Decision to Purchase New Hand-pumped Fire Engine – October 28, 1882

On October 28, 1882, a special meeting of the council was called for the purpose of taking into consideration the matter of purchasing a fire-engine.  J. W. Newkink, representing C. G. Carleton and Company, was present and offered to sell the village a first class crane-neck hand fire engine and a 1000 feet of hose, a cart, and a ladder truck, everything complete of $2,800 to be paid in three yearly installments with 6% interest.

Thirty-seven citizens signed a petition in favor of purchasing the hand fire engine with necessary equipment.  At the next council meeting, Mr. Simon moved that the engine etc., should be named Almont, and Mr. Moore moved to call it Cascade.  After much discussion, the name ‘Almont Hook and Ladder’ was decided on.

On Sept. 23, 1883, there was a special meeting at the Harrington Hall for the purpose of organizing a Fire Company.  A Barn was rented from Mrs. Saviguy at $2 a month to store the fire equipment.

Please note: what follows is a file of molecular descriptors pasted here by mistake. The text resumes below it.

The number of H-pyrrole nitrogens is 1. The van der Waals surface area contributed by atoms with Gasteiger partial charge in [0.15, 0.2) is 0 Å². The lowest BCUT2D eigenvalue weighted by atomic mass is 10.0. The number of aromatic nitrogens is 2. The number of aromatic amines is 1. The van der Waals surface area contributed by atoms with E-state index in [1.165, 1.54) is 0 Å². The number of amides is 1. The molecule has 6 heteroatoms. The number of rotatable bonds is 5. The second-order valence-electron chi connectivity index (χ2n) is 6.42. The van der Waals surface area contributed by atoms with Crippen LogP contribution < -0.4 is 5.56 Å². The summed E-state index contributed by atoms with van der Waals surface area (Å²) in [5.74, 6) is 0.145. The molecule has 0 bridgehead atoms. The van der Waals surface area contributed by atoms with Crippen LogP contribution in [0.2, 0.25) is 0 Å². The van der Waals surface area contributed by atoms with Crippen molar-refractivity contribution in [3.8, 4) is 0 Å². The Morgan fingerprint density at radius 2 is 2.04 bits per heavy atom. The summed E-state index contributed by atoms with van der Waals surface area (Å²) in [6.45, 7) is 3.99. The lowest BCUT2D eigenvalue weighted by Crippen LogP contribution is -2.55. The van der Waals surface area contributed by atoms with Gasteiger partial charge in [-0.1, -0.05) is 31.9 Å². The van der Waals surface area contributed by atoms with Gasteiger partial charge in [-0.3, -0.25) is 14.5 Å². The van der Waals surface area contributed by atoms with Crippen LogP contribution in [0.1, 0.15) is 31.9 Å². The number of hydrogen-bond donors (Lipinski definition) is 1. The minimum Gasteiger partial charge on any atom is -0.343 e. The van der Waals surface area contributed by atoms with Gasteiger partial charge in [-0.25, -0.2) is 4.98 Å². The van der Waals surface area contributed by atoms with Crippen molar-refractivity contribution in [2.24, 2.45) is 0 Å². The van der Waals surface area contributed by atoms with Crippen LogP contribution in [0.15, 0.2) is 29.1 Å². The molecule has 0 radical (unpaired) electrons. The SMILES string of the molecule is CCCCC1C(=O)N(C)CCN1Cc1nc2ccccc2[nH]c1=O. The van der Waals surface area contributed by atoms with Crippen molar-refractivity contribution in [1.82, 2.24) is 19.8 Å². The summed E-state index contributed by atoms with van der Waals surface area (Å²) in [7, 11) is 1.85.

Source: Almont – The Tale of Then and Now by Hildamae Waltz Bowman, 1985, page 42 –verbatim.

Note: In December, 1881, the Union School building burned and had to be replaced.  Reports about the fire indicate that the citizens initially tried to extinguish the fire by using a bucket brigade.  The village did own a hand-pump fire engine but it was not brought to the fire for more than an hour.  Many citizens did not feel the hand-pumped engine capable of supplying enough water to extinguish the fire and several suggested pushing the engine into the fire so the village could purchase a newer, larger engine.  When the engine was finally put into action, it supplied a considerable amount of water and may have saved the building if it had been brought to the fire when the fire was first discovered.

Source: Almont – The Tale of Then and Now by Hildamae Waltz Bowman, 1985, page 84 – rewritten by James Richard Wade Sr., October, 2017

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